The French Revolution Essay

2041 words - 8 pages

In the latter years of the eighteenth century, France was an aristocratic bureaucracy, presided over by sovereign monarch Louis XVI. France was ruled under the Ancien Régime; a social and political system established by the French in the early renaissance period of the fifteenth century, until the late eighteenth century where it was violently overturned in the French Revolution. ‘ Under the Ancien Régime the richer a man was, the less he paid.’1 The French Revolution, beginning in 1789 was an era of social and political upheaval that saw the collapse of the absolute monarchy and its prejudice class system. Before the French Revolution of 1789, France was subject to a social division dictated by ones circumstance of birth and wealth. The entire French population of twenty-three million was separated into three estates; the Nobility, Clergy and the Third Estate. This hierarchical division is often thought to be greatly responsible for the social discontent and unrest that would see the violent events of the French Revolution. The segregation of societal groups in post-renaissance France, the despotic monarchy, France’s involvement in the American War of Independence as well as pervasive food and financial crisis’ all played a significant role in the emergence of the French Revolution.

The three orders of social class; the Nobility, Clergy and the Third Estate were greatly disproportionate. At the outbreak of revolution in 1789, France had a total population of twenty-three million, only four hundred thousand of these were nobles. A further one hundred thousand were a part of the Clergy, a societal group with its own entitlements made up of priests, monks and nuns. The remainder of the population were a part of the Third Estate; a group with the least entitlements, subject to heavy taxation and the full oppression of the monarchy. The prominent disparity between these three estates lead to social discontent that would cause the swift and vehement French Revolution.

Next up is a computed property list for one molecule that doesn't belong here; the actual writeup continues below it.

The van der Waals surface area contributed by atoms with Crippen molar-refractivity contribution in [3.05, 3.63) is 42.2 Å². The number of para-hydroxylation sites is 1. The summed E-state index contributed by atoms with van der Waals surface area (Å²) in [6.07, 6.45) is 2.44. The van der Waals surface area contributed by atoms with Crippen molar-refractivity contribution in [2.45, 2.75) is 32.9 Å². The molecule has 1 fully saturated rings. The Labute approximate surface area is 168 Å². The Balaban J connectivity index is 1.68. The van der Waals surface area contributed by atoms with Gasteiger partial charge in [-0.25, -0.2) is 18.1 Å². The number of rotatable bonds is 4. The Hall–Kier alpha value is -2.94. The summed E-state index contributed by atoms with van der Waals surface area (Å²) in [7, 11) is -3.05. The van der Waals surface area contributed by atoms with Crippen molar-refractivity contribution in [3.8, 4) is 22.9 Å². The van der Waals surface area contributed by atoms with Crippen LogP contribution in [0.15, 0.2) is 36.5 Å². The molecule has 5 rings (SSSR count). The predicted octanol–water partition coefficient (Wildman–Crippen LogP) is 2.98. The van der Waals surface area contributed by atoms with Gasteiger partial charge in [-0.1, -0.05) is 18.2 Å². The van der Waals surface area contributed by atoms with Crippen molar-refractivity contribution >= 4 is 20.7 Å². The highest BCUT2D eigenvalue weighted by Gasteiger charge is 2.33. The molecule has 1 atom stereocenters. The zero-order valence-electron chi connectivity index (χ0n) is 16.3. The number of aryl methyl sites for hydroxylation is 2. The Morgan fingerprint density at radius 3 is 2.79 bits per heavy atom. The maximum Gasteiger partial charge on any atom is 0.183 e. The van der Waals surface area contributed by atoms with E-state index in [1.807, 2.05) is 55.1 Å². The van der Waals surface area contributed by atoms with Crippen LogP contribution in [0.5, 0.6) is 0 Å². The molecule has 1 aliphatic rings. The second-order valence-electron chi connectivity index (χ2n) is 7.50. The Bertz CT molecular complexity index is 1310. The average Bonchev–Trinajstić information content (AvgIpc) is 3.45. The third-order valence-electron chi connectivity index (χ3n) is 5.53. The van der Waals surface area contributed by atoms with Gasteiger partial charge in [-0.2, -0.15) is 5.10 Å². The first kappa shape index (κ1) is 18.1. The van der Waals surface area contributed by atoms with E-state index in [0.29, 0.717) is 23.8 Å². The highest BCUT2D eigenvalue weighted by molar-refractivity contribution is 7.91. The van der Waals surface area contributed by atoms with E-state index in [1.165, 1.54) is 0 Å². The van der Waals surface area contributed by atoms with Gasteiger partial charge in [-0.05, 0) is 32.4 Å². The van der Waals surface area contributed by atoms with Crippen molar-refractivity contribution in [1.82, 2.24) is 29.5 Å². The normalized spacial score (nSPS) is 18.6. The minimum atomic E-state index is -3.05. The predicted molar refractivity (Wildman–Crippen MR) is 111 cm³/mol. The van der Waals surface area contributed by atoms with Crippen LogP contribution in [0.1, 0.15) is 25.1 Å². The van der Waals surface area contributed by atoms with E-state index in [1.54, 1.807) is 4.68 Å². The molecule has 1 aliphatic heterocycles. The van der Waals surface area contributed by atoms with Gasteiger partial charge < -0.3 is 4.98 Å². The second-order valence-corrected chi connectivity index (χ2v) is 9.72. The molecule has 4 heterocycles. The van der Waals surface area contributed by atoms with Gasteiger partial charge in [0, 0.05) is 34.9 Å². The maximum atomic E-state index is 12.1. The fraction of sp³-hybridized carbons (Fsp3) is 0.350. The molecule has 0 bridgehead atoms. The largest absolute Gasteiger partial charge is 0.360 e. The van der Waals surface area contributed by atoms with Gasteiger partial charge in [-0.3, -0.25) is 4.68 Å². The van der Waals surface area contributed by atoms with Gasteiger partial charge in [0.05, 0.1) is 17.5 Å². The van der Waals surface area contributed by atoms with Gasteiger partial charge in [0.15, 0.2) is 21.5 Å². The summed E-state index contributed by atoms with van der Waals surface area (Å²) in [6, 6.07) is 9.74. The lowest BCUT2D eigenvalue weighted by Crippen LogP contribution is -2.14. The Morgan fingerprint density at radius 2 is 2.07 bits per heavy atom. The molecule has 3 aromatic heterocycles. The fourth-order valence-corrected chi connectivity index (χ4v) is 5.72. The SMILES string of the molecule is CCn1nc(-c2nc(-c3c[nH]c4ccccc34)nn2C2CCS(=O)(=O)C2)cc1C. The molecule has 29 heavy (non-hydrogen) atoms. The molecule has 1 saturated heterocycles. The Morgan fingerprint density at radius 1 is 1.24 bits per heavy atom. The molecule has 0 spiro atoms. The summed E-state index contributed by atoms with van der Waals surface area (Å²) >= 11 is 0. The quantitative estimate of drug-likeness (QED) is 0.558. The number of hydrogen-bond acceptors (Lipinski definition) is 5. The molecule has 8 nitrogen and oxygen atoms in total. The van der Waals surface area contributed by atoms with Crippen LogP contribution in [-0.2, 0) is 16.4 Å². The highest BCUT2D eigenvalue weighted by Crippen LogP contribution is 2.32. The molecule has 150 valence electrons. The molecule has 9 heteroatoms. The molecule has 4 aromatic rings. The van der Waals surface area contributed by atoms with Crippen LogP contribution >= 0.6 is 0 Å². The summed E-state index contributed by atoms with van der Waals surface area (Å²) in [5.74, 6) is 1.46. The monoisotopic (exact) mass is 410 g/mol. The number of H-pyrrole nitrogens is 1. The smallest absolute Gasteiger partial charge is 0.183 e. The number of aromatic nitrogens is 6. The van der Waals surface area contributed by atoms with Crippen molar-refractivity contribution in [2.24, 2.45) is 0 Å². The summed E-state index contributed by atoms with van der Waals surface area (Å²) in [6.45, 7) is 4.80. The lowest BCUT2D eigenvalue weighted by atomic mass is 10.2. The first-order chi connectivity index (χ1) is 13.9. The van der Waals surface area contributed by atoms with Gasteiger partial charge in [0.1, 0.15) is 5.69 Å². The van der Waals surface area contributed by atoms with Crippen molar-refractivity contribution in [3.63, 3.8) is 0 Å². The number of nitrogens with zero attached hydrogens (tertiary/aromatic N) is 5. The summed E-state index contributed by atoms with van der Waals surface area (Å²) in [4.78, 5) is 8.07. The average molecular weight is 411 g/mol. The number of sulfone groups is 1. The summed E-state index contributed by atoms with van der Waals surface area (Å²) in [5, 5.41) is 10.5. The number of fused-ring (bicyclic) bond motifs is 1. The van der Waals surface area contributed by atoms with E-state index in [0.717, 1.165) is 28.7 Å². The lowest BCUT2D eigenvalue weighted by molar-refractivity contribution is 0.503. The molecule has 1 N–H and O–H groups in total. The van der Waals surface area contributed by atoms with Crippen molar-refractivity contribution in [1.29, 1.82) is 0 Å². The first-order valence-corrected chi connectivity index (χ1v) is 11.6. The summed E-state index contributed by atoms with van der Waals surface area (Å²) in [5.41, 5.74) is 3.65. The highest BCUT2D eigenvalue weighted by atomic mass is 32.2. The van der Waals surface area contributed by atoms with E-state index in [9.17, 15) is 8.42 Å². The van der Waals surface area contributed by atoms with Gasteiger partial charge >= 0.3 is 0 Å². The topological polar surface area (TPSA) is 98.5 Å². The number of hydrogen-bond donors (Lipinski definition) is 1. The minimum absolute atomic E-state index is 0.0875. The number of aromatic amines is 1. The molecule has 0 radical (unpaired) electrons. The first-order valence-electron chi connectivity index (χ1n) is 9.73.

The first estate, also known as the Clergy, experienced select entitlements, ‘...besides its honorific preeminence, the Clergy possessed very great privileges.’2 The Clergy were exempt from certain conventions of law and were not subjected to direct taxes, instead they were to give free donations to the king, donations determined on the clergies own authority. This system meant that those of the first estate were rarely obliged to any form of taxation, especially taxation of free will. The Clergy were ‘closely allied with the monarchy, whose divine right was symbolized by the religious ceremony of coronation, the clergy exercised a control over thought in the interests of both Church and king, possessed a monopoly in education and shared in the censorship of everything that was lawfully printed.’3 Contributing to the Clergies power and affluence was the collection of tithes on its property; bishops often acted as lords over a village, and as a result, they were to receive payment...

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